Dow tanks 257 points, S&P 500 nearly erases weekly gain

Stocks dropped for the second day in a row on Friday as coronavirus volatility dragged risk-asset prices deeper into correction territory.

All major US indexes declined as the outbreak's infection count passed 100,000 and investors continued running to safe havens.

The S&P 500 sank as much as 4.1% before rallying into the close. It nearly erased all gains made earlier in the week.

US stocks dropped for the second session in a row on Friday as coronavirus woes continued to weigh on risk-asset prices and drive outsize volatility.

All major US indexes sank in Friday trading as the outbreak's infection count passed 100,000. Maryland declared a state of emergency on Thursday after confirming the state's first virus cases. Pennsylvania announced its first two speculative cases on Friday morning. President Donald Trump's signing of an $8.3 billion epidemic-relief package did little to calm the stock market's fears.

The S&P 500 nearly erased gains made earlier in the week but narrowly posted a gain for the five-day period.

The coronavirus that originated in Wuhan, China, has so far killed more than 3,400 people and spread to at least 93 countries.

Here's where major US indexes stood as of the market close on Friday:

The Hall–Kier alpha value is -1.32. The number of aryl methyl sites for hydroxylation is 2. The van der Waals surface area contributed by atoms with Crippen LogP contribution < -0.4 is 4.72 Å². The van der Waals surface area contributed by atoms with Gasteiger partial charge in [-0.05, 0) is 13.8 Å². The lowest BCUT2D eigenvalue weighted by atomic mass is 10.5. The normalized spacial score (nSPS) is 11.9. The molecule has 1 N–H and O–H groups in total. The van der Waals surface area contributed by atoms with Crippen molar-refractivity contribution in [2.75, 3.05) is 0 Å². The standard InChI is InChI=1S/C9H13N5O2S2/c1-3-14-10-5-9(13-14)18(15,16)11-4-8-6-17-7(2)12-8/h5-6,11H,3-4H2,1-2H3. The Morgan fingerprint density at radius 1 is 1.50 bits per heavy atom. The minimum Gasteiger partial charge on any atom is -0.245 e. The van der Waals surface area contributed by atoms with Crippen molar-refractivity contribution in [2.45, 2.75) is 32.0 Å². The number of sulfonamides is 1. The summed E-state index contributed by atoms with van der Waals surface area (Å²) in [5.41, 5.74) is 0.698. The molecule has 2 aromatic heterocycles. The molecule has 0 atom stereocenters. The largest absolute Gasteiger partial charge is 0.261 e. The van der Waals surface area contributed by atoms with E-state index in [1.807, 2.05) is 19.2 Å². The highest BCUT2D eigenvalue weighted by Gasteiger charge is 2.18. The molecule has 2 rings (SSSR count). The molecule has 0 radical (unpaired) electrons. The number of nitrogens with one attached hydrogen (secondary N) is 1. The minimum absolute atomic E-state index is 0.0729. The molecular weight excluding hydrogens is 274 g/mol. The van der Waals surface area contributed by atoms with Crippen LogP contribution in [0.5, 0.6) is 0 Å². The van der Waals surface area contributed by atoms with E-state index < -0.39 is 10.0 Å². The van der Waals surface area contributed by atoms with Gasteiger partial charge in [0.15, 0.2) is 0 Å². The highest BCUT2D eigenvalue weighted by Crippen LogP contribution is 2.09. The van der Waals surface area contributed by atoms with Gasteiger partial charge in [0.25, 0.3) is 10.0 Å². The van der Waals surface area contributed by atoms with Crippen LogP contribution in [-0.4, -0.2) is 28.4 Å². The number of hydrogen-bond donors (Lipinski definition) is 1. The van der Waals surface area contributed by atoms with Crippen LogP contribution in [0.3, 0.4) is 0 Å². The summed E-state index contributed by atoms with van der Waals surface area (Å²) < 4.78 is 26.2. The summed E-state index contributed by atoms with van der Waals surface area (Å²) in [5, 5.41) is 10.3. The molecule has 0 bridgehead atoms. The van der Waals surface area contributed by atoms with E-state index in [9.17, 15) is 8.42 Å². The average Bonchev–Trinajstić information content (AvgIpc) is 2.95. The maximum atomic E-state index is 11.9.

S&P 500: 2,972.37, down 1.7%

Dow Jones industrial average: 25,864.78, down 1% (257 points)

Nasdaq composite: 8,575.62, down 1.9%

Coming Soon: 'What if this is the thing that brings it down?': A Wall Street investment chief explains how the stock market's coronavirus-induced sell-off could push the US into a recession

Friday's tumble arrived after a similar slump during the previous trading day. The S&P 500 ended Thursday down 3.4%, reentering correction territory after a small recovery at the beginning of the week. The benchmark index was set to close Friday with its most volatile week since 2011.

Central banks around the world have implemented emergency stimulus measures to curb economic damage from the outbreak. The Federal Reserve cut its benchmark interest rate by 50 basis points on Tuesday, but the move did little to soothe markets amid concerns of a global supply shock.

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